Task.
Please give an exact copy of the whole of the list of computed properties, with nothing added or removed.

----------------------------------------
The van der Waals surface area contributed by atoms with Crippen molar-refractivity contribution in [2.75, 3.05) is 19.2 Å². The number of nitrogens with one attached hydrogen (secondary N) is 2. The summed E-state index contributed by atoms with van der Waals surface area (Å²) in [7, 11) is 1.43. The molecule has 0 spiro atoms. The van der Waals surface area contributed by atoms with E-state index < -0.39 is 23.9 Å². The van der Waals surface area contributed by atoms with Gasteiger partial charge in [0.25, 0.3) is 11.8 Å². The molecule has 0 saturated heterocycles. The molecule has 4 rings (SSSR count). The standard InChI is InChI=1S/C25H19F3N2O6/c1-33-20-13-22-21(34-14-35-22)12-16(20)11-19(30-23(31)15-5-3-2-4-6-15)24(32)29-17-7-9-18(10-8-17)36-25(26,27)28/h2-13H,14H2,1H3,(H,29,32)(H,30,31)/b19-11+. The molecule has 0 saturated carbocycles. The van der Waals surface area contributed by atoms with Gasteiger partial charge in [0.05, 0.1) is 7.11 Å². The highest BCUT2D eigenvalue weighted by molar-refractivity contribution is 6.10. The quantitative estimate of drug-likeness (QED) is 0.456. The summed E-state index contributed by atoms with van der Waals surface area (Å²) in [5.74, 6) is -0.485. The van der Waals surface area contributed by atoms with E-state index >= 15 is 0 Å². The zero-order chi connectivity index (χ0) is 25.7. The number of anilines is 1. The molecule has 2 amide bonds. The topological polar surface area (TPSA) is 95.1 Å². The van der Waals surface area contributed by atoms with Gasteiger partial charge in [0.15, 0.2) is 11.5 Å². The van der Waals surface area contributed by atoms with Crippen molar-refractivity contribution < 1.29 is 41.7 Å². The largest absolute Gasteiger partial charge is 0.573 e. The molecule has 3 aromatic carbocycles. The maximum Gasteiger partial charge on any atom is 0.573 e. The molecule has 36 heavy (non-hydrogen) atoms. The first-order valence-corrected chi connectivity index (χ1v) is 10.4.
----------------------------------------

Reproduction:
The van der Waals surface area contributed by atoms with Crippen molar-refractivity contribution in [2.75, 3.05) is 19.2 Å². The number of nitrogens with one attached hydrogen (secondary N) is 2. The summed E-state index contributed by atoms with van der Waals surface area (Å²) in [7, 11) is 1.43. The molecule has 0 spiro atoms. The van der Waals surface area contributed by atoms with E-state index < -0.39 is 23.9 Å². The van der Waals surface area contributed by atoms with Gasteiger partial charge in [0.25, 0.3) is 11.8 Å². The molecule has 0 saturated heterocycles. The molecule has 4 rings (SSSR count). The standard InChI is InChI=1S/C25H19F3N2O6/c1-33-20-13-22-21(34-14-35-22)12-16(20)11-19(30-23(31)15-5-3-2-4-6-15)24(32)29-17-7-9-18(10-8-17)36-25(26,27)28/h2-13H,14H2,1H3,(H,29,32)(H,30,31)/b19-11+. The molecule has 0 saturated carbocycles. The van der Waals surface area contributed by atoms with Gasteiger partial charge in [0.05, 0.1) is 7.11 Å². The highest BCUT2D eigenvalue weighted by molar-refractivity contribution is 6.10. The quantitative estimate of drug-likeness (QED) is 0.456. The summed E-state index contributed by atoms with van der Waals surface area (Å²) in [5.74, 6) is -0.485. The van der Waals surface area contributed by atoms with E-state index >= 15 is 0 Å². The zero-order chi connectivity index (χ0) is 25.7. The number of anilines is 1. The molecule has 2 amide bonds. The topological polar surface area (TPSA) is 95.1 Å². The van der Waals surface area contributed by atoms with Gasteiger partial charge in [0.15, 0.2) is 11.5 Å². The van der Waals surface area contributed by atoms with Crippen molar-refractivity contribution < 1.29 is 41.7 Å². The largest absolute Gasteiger partial charge is 0.573 e. The molecule has 3 aromatic carbocycles. The maximum Gasteiger partial charge on any atom is 0.573 e. The molecule has 36 heavy (non-hydrogen) atoms. The first-order valence-corrected chi connectivity index (χ1v) is 10.4.